Elements of Style Exercises in Surprise Review


The academic establishment’s gradual acceptance of jazz as a valid, complex art has produced a legion of white guys in turtlenecks, intent on the nerdification of what had been an inherently pre-cognitive form of expression. Theory, however, tends to oppose creation, and jazz today is often either a painfully intellectual or quaintly nostalgic affair, leaving few modern performers that aim both for visceral impact and musical progress.

That aim at the visceral is what makes The Vandermark Five, a quintet of white guys in turtlenecks, so unexpectedly refreshing. The avant-jazz scene is filled with those who wish to expand its sonic palette, or redefine the term “jazz” entirely within a world of samples and post-modern jumble. It’s a rare group that purposefully and successfully advances the movement into modernity within the confines of a fairly standard ensemble, and the fact that traditionalists have questioned V5’s “legitimacy” only strengthens their position. A listener will find something immediately gripping about their newest recording, Elements of Style… Exercises in Surprise: It’s the sound of solid compositions filtered through unpretentious, energetic performing.

Though Ken Vandermark’s playing bears the stamp of Sun Ra’s influence, it contains none of the great spaceman’s studio experimentation; while his style is sometimes compared to John Zorn’s, one doesn’t get the same sense that Vandermark’s out to prove anything. His failure to indulge the time-honored Jazz tradition of honing persona and mystique may end up cementing him within the sidenotes, but it allows his playing to come across as sincere, egoless, and confident– an important vibe to transmit in such obtuse musical territory.

Confidence is an audible quality in any improvisational performance, but perhaps none more so than free jazz. It might seem anti-intuitive to attribute the success of a braying, squeaking solo to nearly imperceptible subtleties, but it’s the performer’s intense vision and forward momentum that can give the music its force, or render it aseptic. From the first freakout of opener “Outside Ticket [for John Gilmore]”, the listener is ready to place trust in Vandermark and his tight ensemble, rendered nearly telepathic in their musical communication from years of live performance.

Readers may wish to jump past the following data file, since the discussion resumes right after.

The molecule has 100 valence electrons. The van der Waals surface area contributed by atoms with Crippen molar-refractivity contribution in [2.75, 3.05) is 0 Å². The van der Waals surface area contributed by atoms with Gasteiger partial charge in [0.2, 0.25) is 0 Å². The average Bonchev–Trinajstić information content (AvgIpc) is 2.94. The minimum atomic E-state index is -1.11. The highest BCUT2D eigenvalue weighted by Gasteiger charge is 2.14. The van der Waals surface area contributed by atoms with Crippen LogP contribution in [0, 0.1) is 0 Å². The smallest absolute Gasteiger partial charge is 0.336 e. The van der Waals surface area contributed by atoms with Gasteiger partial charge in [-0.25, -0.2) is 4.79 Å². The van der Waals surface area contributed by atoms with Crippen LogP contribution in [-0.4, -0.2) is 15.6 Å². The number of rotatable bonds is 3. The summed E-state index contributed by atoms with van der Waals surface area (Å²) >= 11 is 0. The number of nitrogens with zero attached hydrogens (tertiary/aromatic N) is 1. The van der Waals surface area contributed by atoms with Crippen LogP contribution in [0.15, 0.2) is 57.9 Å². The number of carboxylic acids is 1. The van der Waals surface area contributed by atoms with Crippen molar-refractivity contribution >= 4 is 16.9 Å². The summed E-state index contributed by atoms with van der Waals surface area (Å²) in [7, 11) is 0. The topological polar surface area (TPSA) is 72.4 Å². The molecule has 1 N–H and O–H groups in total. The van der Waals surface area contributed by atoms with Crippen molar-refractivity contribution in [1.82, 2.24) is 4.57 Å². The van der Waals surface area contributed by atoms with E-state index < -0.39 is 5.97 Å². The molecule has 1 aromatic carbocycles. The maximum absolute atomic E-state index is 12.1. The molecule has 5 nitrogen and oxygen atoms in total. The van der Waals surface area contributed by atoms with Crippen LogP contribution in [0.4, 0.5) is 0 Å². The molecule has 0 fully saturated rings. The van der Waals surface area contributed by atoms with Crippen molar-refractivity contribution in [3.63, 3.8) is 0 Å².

Vandermark’s compositions strike a balance between surface-level impact and deeper complexity. In one of the album’s most solid tracks, “Knock Yourself Out [for Jean-Michel Basquiat]”, drummer Tim Daisy and bassist Kent Kessler work in tandem to constantly shift the downbeat, and flow from solid groove to controlled chaos in a heartbeat. Vandermark, Jeb Bishop and Dave Rempis begin with a straight ahead funky octave hook, moving quickly to far-out territory and back again; each return to the theme increasingly explores the polyrhythms inherent in phasing or inverting it, and each departure becomes more abstract and minimal. Their juxtaposition of such a standard hook with their wild soloing could be seen as humorous or sardonic, but the passion with which it’s all presented instead draws a connecting line from past to present. In “Telefon [for Glenn Gould]”, the quintet leaps from frenetic swing to microtonal drone and then back again, a structure of calm in the center of a storm that paints an image of the great Bach pianist Gould sitting in Zen bliss as counterpoint lines flow from his fingertips into the surrounding air. The pieces here are all dedicated to various artists who have pushed their forms forward while remaining cognizant of those who’ve preceded them, reflecting V5’s general preoccupation with their own place in jazz’s linear history.

Just as V5’s freedom within convention stands as a testament to their musicality, however, it’s also what holds them in place. While the jazz greats can be spoken of in their “phases” and “periods,” it’s not clear that Vandermark is headed anywhere in particular. Despite the success of these compositions and energy present in the recording, Elements of Style would add little to the collection of one who owns V5’s previous output. This pressing of the album includes a disc of Vandermark’s arrangements of songs by the great Rahsaan Roland Kirk, famous for playing several saxophones simultaneously. Vandermark’s arrangements are skillful, and an admirable attempt to focus attention on Kirk’s music, rather than the man’s defining gimmick. Ultimately, though, the recording feels dull– while the pieces seem like they’d be excellent live, the disc is not an engaging listen following the unhinged joy apparent in the first.

Ken Vandermark is in a tough position, attempting to hone a modern style that delivers satisfaction to the audience– to feel good about himself both as an artist and as a performer. He’s managed to find a successful balance of both, though his overall consistency is approaching stasis, and one hopes that he’s getting ready to mix things up or forge some new territory. Still, Elements of Style… Exercises in Surprise is a great album, and about as accessible as free-jazz can be. Full of energy and purpose, its should offer any music lover a refreshing oasis of excellent musicianship.

By Liam Singer

Originally Published August 22nd 2004

Sourced From: http://pitchfork.com/reviews/albums/8398-elements-of-style-exercises-in-surprise/